traffic

This Street Has No Lanes, Signals Or Signs -- And It's Safer For It

Imagine a street where pedestrians, bikes and cars peacefully coexist without any posted regulations or official roadway technology. Is this some autonomous car utopia of the near-future? Nope. This is a globally proven design for safer streets, which is finally making its way to the US.


Zurich Installed 4500 Street Sensors To Count Every Car In The City

Congestion pricing — the implementation of high tolls to keep cars out of congested downtown areas — is one of the most effective ways to reduce traffic and emissions. Zurich’s plan goes above and beyond that, using a network of sensors to track the number of cars that enter its downtown and prevent more cars from entering until congestion has subsided.


Forget Driverless Cars, This Tiny Design Tweak Can Make Streets Safer

We write about a lot of high-tech solutions for making roads safer: driverless cars, separated bike lanes, public transport, smarter signalling. Each of these are expensive to develop and difficult to adopt. What if there was a simple, cost-efficient way to guarantee safer streets? There could be: Make all traffic lanes just three metres wide.


Hacking Into Traffic Lights With A Plain Old Laptop Is Scary Simple

The idea that our traffic data systems are vulnerable is not a new one. In fact, improving cyber security on our nation’s infrastructure is a huge priority right now. But a new study from the University of Michigan on the vulnerabilities of traffic lights is shocking proof that we need to make some major changes, and we need to make them now.


Every City Should Give Seniors A Card That Extends The Crosswalk Time

We’ve all seen what happens when someone can’t cross the street in the allotted signal time — the pedestrian gets frustrated and drivers get mad. A program in Singapore lets seniors swipe a card at an intersection so the signal will give them extra time to cross. It’s a smart solution to a problem that’s increasingly going to be troubling our ageing cities.


Why Bikes Make Smart People Say Dumb Things

Scott Simon’s bio on the NPR website describes him as “one of America’s most admired writers and broadcasters,” and it’s tough to argue with that. As a Peabody-winning journalist with decades of experience, Simon’s credentials are unimpeachable, and as the Saturday host of Weekend Edition, he regularly shows himself to be all the things you want a radio host to be: thoughtful, avuncular, well-informed, and above all, smart.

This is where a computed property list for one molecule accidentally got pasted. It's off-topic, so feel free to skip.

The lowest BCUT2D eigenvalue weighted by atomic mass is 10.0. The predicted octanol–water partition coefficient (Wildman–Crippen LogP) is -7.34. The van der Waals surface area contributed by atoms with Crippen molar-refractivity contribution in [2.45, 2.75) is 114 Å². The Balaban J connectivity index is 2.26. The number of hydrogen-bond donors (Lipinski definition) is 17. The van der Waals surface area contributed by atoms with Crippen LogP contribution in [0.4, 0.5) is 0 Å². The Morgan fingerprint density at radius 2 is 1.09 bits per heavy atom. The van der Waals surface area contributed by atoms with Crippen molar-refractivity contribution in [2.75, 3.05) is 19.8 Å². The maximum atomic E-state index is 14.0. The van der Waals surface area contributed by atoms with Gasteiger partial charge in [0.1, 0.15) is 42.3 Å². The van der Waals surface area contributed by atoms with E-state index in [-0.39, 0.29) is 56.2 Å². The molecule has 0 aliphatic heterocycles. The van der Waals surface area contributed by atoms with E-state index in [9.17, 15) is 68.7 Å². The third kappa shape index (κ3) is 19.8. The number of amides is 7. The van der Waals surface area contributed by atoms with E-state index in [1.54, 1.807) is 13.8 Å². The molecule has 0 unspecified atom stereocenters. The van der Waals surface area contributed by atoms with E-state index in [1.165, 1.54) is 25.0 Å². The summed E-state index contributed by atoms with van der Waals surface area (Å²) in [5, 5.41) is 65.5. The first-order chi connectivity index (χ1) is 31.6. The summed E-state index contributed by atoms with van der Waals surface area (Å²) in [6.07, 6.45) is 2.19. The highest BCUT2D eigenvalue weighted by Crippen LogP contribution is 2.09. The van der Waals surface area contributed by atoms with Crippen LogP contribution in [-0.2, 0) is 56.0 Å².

Why Countdown Clocks For Pedestrians Actually Cause More Car Crashes

As a frequent traveller by foot, I love countdowns at crosswalks. They tell me whether I should wait out two seconds or leisurely walk across in 15. Ideed, these countdowns do make pedestrians safer. But it turns out that countdowns actually cause more crashes between cars. Here’s why.


Self-Driving Cars Will Hit California's Roads In September

On 16 September 2014, the US state of California will take one step closer to the utopian (or dystopian) future, allowing self-driving cars on public roads. And new autonomous vehicle regulations should help prevent the murder-bot anarchy that opponents are worried about.


How Far You Can Get By Car, Bike Or Foot, Any Time Of Day

Not all transportation is made equal: cars may zip by, but they get snarled up in traffic; walking is slow, but you’ll never get caught in a jam. Isoscope mashes together information sets to tell you how far you can get within your city via car, bike or foot — at any time of day.


It's Amazingly Easy To Hack Traffic Data And Cause Gridlock Chaos

Turns out you don’t need a shady lane closure on a major bridge to jam traffic. The sensor and signalling infrastructure on our streets is so vulnerable that all you need to wreak widespread havoc is a laptop.


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